Grand Canyon Family Fun
If this is your family’s first trip to Grand Canyon, you can learn about the canyon’s geology, ecology, and human history on a one- or two-day program led by an instructor from the Grand Canyon Field Institute (www.grandcanyon.org/fieldinstitute). The two-day program includes meals and lodging as well as a guided hike partway down Bright Angel Trail and a walking tour of historic Grand Canyon Village. Activities are suitable for adults and children aged 10 and older.
Younger children can learn about the canyon by becoming a Junior Ranger. Kids aged 4-14 earn a certificate and badge when they participate in ranger-guided hikes or activities. The Junior Ranger activity book will help keep kids focused as your family explores the canyon through a variety of programs, such as condor talks, fossil walks, or stargazing.
If you haven’t signed up for a two-day tour, arrange a mule trip or bike ride for your second day at the canyon. There’s no age limit for the three-hour mule ride to the Abyss, though riders need to be at least 4 feet 7 inches tall. Children younger than 16 must be accompanied by an adult on this ride through piñon-pine forest to the most dizzying overlook on the West Rim.
If you’d rather not travel here by mule, Bright Angel Bicycles rents adult- and youth-sized bikes and guides tours to the Abyss. Children younger than age eight can ride in a pull-trailer behind Mom or Dad.
Alternately, you can spend a few hours exploring the West Rim and Hermits Rest on the park’s free shuttle buses. If you’d like to walk along the rim or picnic at an overlook, you can linger and wait for a later shuttle bus to continue your journey.
After a day or two of guided explorations, you may want to strike out on your own. Though all hikes leading into the canyon are steep (with drop-offs that will terrify some parents), many day-hike destinations partway down the trail are manageable day-hikes for kids, including the hike to Ooh Aah Point (less than two miles round-trip) on the South Kaibab Trail. Start in early morning as this hike is dangerously hot and exposed during summer months, and bring plenty of water.
The Rim Trail is relatively level and easy to hike a section at a time, making it an ideal place to teach younger children about nature. The mile-long section between Verkamp’s Visitors Center and the Yavapai Observation Station, known as the Trail of Time, highlights touchable samples of the canyon’s rock layers. Rim Trail brochures, available near the Yavapai Observation Station, can be used to identify plants or animals. Seeing a squirrel or a mule deer can stimulate a conversation about why it’s important not to feed animals or to get too close while taking a photo.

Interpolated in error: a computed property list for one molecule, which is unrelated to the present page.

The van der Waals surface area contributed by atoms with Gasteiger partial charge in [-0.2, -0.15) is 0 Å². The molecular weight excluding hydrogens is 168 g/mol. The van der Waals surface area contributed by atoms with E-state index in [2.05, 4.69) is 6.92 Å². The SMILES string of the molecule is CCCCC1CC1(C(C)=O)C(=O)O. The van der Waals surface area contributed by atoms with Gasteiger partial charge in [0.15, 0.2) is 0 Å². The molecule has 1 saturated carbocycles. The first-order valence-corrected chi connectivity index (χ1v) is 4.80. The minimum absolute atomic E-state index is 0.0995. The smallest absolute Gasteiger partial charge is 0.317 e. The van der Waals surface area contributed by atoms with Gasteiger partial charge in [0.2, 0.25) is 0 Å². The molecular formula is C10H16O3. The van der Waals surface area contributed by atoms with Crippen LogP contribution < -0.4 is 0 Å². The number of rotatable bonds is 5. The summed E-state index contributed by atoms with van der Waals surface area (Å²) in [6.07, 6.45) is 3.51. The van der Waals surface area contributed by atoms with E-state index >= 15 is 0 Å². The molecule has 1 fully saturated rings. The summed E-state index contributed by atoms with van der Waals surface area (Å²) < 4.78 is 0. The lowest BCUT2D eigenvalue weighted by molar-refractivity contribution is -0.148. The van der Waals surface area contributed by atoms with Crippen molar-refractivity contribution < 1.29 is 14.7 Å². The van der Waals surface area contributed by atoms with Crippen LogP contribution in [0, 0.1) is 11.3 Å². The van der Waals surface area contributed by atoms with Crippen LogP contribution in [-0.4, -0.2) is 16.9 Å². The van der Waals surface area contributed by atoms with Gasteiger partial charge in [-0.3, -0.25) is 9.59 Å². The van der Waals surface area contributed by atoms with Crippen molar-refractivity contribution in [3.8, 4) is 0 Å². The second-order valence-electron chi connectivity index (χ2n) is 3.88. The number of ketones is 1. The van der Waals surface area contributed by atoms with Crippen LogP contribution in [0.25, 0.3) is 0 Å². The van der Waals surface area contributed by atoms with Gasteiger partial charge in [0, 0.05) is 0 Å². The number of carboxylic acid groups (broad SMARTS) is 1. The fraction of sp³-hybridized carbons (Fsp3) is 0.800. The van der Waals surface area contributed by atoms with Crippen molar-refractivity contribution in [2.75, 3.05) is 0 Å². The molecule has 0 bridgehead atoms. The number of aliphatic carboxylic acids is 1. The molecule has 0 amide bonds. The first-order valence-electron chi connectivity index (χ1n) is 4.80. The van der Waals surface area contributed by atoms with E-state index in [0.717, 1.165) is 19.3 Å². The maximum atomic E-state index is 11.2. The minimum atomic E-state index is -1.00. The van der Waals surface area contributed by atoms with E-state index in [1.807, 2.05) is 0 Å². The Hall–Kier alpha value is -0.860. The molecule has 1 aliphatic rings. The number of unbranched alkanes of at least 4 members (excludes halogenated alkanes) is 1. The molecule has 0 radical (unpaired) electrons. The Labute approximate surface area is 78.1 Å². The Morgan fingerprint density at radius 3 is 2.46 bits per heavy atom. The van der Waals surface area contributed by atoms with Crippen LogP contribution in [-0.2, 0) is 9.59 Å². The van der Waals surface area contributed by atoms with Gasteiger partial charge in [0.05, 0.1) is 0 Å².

If wild animals are making themselves scarce, mules are a sure thing. Take an afternoon walk to the historic barns to watch the mules eat their dinner. Or, if your youngster is crazy about trains, you can head for the depot and watch the Grand Canyon Railway arrive or depart. (Better yet, begin your trip to Grand Canyon via the train, which departs from Williams in the morning and arrives at Grand Canyon before noon.)
The South Rim in particular has so many activities and sights that it’s easy for kids (and adults) to get overwhelmed. Plan to disengage from the bustle for some quiet time, whether it’s a shady rest in the ponderosa pine forest around the village or a nap in your room. If all else fails, take the kids to the Grand Canyon IMAX movie in nearby Tusayan, guaranteed to mesmerize them for 34 whole minutes.
Drive or take a motor coach tour to Desert View, the South Rim’s easternmost viewpoint. Stop to explore Tusayan Ruin, an 800-year-old pueblo that can be viewed from a gentle loop trail. Your kids will love climbing the winding staircase to the top of the Desert View Watchtower, the grand finale on this 25-mile scenic journey along the East Rim. From here, you have the option of returning to Flagstaff via U.S. 89A. If you have time, make a side trip through Wupatki and Sunset Crater Volcano National Monuments, where you can explore ancient pueblos or clamber up an extinct cinder cone.
© Kathleen Bryant from Moon Grand Canyon, 5th Edition